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GENRIC’s investment into learnerships and internships pays dividends

GENRIC’s investment into learnerships and internships pays dividends
16-08-23 / Chris Smit

GENRIC’s investment into learnerships and internships pays dividends

Johannesburg - South Africa faces a unique dilemma – a high unemployment rate, alarmingly at almost 50% among the youth¹, and yet a shortage of skilled and qualified people to fill positions in many industries – like the insurance sector for one. It's an industry where technology and AI, evolving consumer needs, emerging new risks and regulatory demands are driving transformation, and with it the skills demands are changing rapidly too.

"The reality is that as risks evolve and become more complex, the demand for innovative insurance products as well as advice is growing exponentially, but the skills pipeline of young new talent is simply not filling up fast enough. It's a South African anomaly where we have such alarmingly high unemployment numbers on one hand, yet serious skills shortages on the other. There is a mismatch of skills between what is taught at higher and tertiary education level versus what is needed by industry, as well as a lack of practical work experience. Employers want people to walk in and hit the ground running, but to do that young people need a practical learning ground to gain meaningful and valued on-the-job experience and especially mentorship," explains Melanie du Plessis, Head of Human Capital at GENRIC Insurance Company Limited (GENRIC).

To bridge the gap between the skills needed in the business and industry, and the lack of practical work experience that so many young people find themselves hamstrung by, GENRIC invests significantly into unemployed learnerships, and collaborates with educational institutions like Ekurhuleni West College (EWC) to provide internships for young people to gain new skills, NQF qualifications, and invaluable workplace experience.

Learnerships and Internships: Building a Skilled Workforce

"An unemployed learnership program in partnership with The Graduate Institute of Financial Sciences (GIFS), is GENRIC's cornerstone initiative aimed at equipping young individuals with the necessary skills and knowledge to excel in the insurance industry and get an NQF-recognised qualification. Upon completion of the learnership, candidates attain a Short-term Insurance qualification, providing them with a strong foundation to pursue a career in insurance. GENRIC also supports learners in writing their Regulatory Examination to meet the Fit & Proper requirements mandated by insurance industry regulators. This not only empowers learners, but also ensures that they meet the necessary criteria for various roles within the insurance sector, whether that is within GENRIC, or the broader insurance market," explains Melanie.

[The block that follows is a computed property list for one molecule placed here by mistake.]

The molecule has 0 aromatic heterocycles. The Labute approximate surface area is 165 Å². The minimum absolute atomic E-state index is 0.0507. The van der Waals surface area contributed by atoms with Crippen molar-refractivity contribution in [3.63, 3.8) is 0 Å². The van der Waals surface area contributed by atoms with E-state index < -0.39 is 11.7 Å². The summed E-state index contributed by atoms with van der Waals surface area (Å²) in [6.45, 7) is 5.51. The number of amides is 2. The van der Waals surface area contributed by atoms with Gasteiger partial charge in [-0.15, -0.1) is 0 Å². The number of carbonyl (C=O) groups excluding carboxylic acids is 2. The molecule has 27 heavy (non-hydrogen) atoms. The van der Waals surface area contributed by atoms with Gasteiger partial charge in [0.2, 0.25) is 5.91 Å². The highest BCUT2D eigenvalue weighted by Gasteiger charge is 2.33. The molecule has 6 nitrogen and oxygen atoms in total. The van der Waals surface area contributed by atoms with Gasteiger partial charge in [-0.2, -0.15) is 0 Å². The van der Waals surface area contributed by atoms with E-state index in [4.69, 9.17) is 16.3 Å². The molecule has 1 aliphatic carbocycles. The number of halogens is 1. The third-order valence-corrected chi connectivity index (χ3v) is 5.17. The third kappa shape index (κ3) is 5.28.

"Our collaboration with Ekurhuleni West College has also proven instrumental in building a pipeline of new talent by ensuring that learners get the real-world, on-the-job practical experience that employers so highly value. These internships typically last for 18 months and at GENRIC we ensure that they get to actively participate in various aspects of the insurance value chain – from product development to underwriting to claims management to customer service and more.  The internship program is tailored to meet the specific requirements of each learner's respective diplomas, ensuring they receive relevant and practical experience aligned with their respective logbooks. Key in this partnership with Ekurhuleni West College is to foster a deeper understanding of insurance practices and a passion for the risk industry among young people," adds Melanie.

Absorption of the learners into permanent roles once they have completed their learnership is the ultimate goal - GENRIC has provided permanent jobs for eight of the nine learners, effective from 1 September.  

Benefits for employer and learners

It's an approach that GENRIC says has paid dividends many times over.  "Firstly, we get to work with and nurture young talent who bring fresh perspectives and innovative ideas, especially when it comes to their adaptability to emerging technologies and changing customer preferences - which is critically important if we are to compete in a rapidly evolving digital landscape. Secondly, properly trained and skilled young professionals contribute to increased productivity. It's also strategically important in terms of developing our succession plan from within the business. Finally, attracting young talent from diverse backgrounds also means we get to nurture an inclusive and dynamic workplace, where everyone's unique perspectives are valued and contribute to the business direction and strategy. Finally, and most importantly, we get to nurture and attract a new generation of insurance professionals looking to embark on rewarding and challenging careers in the insurance industry," she adds.

Fundamentally for GENRIC, this is about bringing young people onto the employment ladder and into solid career and employment trajectories in a country where almost 70% of the employable youth population are sitting without jobs and opportunities.  "Investing in learnerships, internships and providing employment for trained learners once they have completed their studies is one of the most rewarding and strategically important things we have done for our business, our economy, society, and especially, the young people who find meaningful and rewarding careers in risk and insurance," she concludes.

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